No Balls for throwing, and Law 42 No balls also have consequences for the Umpire. It is not possible within the Laws of the game to call such No balls but allow a bowler to continue to bowl without intervening first to warn, then eventually to suspend the bowler, advise him and his captain, and to report the incident after the game. Law 42 gives the umpires specific duties to ensure the safe conduct of the game.
Unlike some breaches of Law 42, a No ball only attracts the No ball penalty (e.g. one run), there are no provisions in the Law or in common regulations for five penalty runs to be awarded to the batting team, and there are no incidents when five penalty runs are awarded that would require a No ball to be called, although scenarios exist in which five penalty runs might be awarded when the ball is in play and would count in the over, were it not a No ball for the reasons given here, for example: repeated damage to the wicket by the fielding team during a No ball, or the ball hits a helmet on the ground during a No ball.
Throughout cricket history, there have been occasions when the fielding team has needed to encourage the batting team to score freely and quickly, usually when enticing them not to settle for a draw, but sometimes to satisfy some competition rule. In some such cases, especially when the end of the match requires the completion of a specified number of overs, the fielding captain has encouraged his bowler to bowl deliberate No balls by overstepping. Sometimes it has proved to be an ill-judged idea that risked both bringing the game into disrepute and losing the match, e.g.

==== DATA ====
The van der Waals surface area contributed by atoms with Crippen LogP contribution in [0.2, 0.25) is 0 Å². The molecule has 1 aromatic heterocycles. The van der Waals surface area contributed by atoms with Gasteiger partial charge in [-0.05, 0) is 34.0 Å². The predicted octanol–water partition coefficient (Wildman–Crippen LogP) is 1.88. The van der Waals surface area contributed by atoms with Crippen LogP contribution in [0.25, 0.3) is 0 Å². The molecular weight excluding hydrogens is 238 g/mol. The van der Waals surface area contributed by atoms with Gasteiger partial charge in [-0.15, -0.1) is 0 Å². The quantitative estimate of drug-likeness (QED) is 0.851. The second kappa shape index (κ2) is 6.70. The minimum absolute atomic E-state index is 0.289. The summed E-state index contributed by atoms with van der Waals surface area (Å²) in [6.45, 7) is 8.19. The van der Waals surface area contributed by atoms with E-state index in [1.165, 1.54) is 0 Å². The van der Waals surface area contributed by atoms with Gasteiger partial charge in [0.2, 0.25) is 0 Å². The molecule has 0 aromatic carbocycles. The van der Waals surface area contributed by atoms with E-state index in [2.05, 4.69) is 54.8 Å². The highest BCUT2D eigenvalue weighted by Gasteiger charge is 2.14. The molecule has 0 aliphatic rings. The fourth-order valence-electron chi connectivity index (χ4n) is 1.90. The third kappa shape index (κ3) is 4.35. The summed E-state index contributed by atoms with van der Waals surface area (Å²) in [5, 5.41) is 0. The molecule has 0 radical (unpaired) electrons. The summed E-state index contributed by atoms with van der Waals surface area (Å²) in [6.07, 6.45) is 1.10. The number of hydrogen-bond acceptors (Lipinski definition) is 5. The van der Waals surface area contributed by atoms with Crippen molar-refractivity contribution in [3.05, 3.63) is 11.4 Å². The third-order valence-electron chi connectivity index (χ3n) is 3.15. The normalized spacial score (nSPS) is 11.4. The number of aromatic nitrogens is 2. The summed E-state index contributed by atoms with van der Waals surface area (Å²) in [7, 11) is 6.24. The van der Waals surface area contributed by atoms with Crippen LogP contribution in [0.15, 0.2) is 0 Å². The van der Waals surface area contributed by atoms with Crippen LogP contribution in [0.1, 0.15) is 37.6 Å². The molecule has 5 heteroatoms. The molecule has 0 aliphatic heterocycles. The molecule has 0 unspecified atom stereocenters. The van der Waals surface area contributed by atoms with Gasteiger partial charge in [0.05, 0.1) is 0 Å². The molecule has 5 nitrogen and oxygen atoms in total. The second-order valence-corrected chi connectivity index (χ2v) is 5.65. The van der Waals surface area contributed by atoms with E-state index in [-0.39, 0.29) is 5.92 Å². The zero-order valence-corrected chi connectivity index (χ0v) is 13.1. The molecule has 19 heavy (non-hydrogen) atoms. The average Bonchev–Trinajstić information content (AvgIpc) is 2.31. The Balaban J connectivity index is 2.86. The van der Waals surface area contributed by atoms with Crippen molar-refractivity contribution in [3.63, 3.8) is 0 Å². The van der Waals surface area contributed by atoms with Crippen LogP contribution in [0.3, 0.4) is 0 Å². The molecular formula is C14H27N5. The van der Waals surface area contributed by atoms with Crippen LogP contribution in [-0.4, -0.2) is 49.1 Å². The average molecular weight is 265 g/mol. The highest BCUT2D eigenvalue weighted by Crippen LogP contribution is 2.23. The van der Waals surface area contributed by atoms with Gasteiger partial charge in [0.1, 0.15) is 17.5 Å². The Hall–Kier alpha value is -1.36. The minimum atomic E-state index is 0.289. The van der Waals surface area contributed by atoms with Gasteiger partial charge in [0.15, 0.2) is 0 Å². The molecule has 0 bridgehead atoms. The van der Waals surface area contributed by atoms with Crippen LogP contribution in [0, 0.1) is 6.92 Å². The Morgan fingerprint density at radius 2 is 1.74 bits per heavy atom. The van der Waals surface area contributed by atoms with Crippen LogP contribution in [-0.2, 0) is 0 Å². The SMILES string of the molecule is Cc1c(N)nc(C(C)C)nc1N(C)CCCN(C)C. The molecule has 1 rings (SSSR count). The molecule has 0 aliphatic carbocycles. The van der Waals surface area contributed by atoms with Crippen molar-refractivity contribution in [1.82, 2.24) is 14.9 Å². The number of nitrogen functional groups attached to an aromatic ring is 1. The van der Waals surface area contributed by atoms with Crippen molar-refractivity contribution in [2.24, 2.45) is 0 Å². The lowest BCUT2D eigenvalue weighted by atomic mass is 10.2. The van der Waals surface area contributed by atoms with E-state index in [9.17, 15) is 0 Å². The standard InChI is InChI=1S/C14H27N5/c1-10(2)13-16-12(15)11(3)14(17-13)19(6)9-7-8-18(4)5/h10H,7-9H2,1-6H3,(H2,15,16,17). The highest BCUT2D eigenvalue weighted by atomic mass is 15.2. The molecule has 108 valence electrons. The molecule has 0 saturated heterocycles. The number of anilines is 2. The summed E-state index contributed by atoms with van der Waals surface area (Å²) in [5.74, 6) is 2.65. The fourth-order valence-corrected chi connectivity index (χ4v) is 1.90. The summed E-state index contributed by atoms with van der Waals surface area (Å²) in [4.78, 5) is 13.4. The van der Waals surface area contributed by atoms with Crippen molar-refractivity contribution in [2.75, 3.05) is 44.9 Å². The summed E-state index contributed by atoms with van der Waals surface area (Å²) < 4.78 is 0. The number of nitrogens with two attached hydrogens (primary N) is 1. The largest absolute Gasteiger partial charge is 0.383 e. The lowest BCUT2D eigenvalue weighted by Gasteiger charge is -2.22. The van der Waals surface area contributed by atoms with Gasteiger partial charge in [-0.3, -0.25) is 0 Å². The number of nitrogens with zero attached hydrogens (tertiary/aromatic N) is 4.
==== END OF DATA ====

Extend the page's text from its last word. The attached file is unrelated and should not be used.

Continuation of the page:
The 1774 Laws of Cricket state "The bowler must deliver the Ball with one foot behind the Crease even with the wicket ... If he delivers the Ball with his hinder foot over the Bowling crease the Umpire shall call no Ball (sic), though she be struck or the player is Bowled out; which he shall do without being asked, and no Person shall have any right to ask him."
In the 1788 MCC code this became "The Bowler Shall deliver the Ball with one foot behind the Bowling Crease, and within the Return Crease...if the Bowler's foot is not behind the Bowling Crease, and within the return Crease, when he delivers the Ball, [the Umpires] must, unasked, call No Ball."
The early Laws do not define any consequence of a No Ball and do not state that a 'notch' should be scored, but it is implied that the No Ball does not count in the over.
After some change in 1828, the 1835 code legitimised roundarm bowling, and prevented overarm bowling by penalty of No ball (see also 1835 English cricket season). The previous Laws did not disbar either, but had been interpreted variously by umpires reflecting custom and practice, at some cost to the careers of the bowling innovators. Further changes were made in 1845, and in 1864 bowlers were finally free to bowl overarm.